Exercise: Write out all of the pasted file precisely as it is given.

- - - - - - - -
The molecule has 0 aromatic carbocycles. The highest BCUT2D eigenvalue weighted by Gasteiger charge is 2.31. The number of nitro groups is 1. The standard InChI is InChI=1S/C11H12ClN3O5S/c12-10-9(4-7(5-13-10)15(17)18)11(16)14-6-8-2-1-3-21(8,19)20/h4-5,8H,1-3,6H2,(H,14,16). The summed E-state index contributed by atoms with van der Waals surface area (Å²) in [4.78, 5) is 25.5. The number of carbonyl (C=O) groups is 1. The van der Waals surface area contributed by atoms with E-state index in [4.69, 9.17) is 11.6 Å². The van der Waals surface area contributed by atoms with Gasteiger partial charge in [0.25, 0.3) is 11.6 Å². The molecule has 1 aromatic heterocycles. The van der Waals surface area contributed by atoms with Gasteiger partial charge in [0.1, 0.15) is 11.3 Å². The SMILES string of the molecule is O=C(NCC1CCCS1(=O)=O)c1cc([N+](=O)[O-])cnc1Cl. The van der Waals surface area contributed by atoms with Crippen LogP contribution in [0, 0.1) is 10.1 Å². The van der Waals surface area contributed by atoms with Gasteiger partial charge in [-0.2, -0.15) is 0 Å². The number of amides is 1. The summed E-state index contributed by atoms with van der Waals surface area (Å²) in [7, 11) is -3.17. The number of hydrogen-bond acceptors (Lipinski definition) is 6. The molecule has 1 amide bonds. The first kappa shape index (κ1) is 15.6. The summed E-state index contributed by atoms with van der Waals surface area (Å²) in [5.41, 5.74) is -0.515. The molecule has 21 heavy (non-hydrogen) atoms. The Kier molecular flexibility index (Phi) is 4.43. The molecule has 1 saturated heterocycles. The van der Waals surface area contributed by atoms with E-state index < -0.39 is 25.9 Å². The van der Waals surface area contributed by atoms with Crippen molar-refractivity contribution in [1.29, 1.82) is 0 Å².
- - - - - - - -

The molecule has 0 aromatic carbocycles. The highest BCUT2D eigenvalue weighted by Gasteiger charge is 2.31. The number of nitro groups is 1. The standard InChI is InChI=1S/C11H12ClN3O5S/c12-10-9(4-7(5-13-10)15(17)18)11(16)14-6-8-2-1-3-21(8,19)20/h4-5,8H,1-3,6H2,(H,14,16). The summed E-state index contributed by atoms with van der Waals surface area (Å²) in [4.78, 5) is 25.5. The number of carbonyl (C=O) groups is 1. The van der Waals surface area contributed by atoms with E-state index in [4.69, 9.17) is 11.6 Å². The van der Waals surface area contributed by atoms with Gasteiger partial charge in [0.25, 0.3) is 11.6 Å². The molecule has 1 aromatic heterocycles. The van der Waals surface area contributed by atoms with Gasteiger partial charge in [0.1, 0.15) is 11.3 Å². The SMILES string of the molecule is O=C(NCC1CCCS1(=O)=O)c1cc([N+](=O)[O-])cnc1Cl. The van der Waals surface area contributed by atoms with Crippen LogP contribution in [0, 0.1) is 10.1 Å². The van der Waals surface area contributed by atoms with Gasteiger partial charge in [-0.2, -0.15) is 0 Å². The number of amides is 1. The summed E-state index contributed by atoms with van der Waals surface area (Å²) in [7, 11) is -3.17. The number of hydrogen-bond acceptors (Lipinski definition) is 6. The molecule has 1 amide bonds. The first kappa shape index (κ1) is 15.6. The summed E-state index contributed by atoms with van der Waals surface area (Å²) in [5.41, 5.74) is -0.515. The molecule has 21 heavy (non-hydrogen) atoms. The Kier molecular flexibility index (Phi) is 4.43. The molecule has 1 saturated heterocycles. The van der Waals surface area contributed by atoms with E-state index < -0.39 is 25.9 Å². The van der Waals surface area contributed by atoms with Crippen molar-refractivity contribution in [1.29, 1.82) is 0 Å².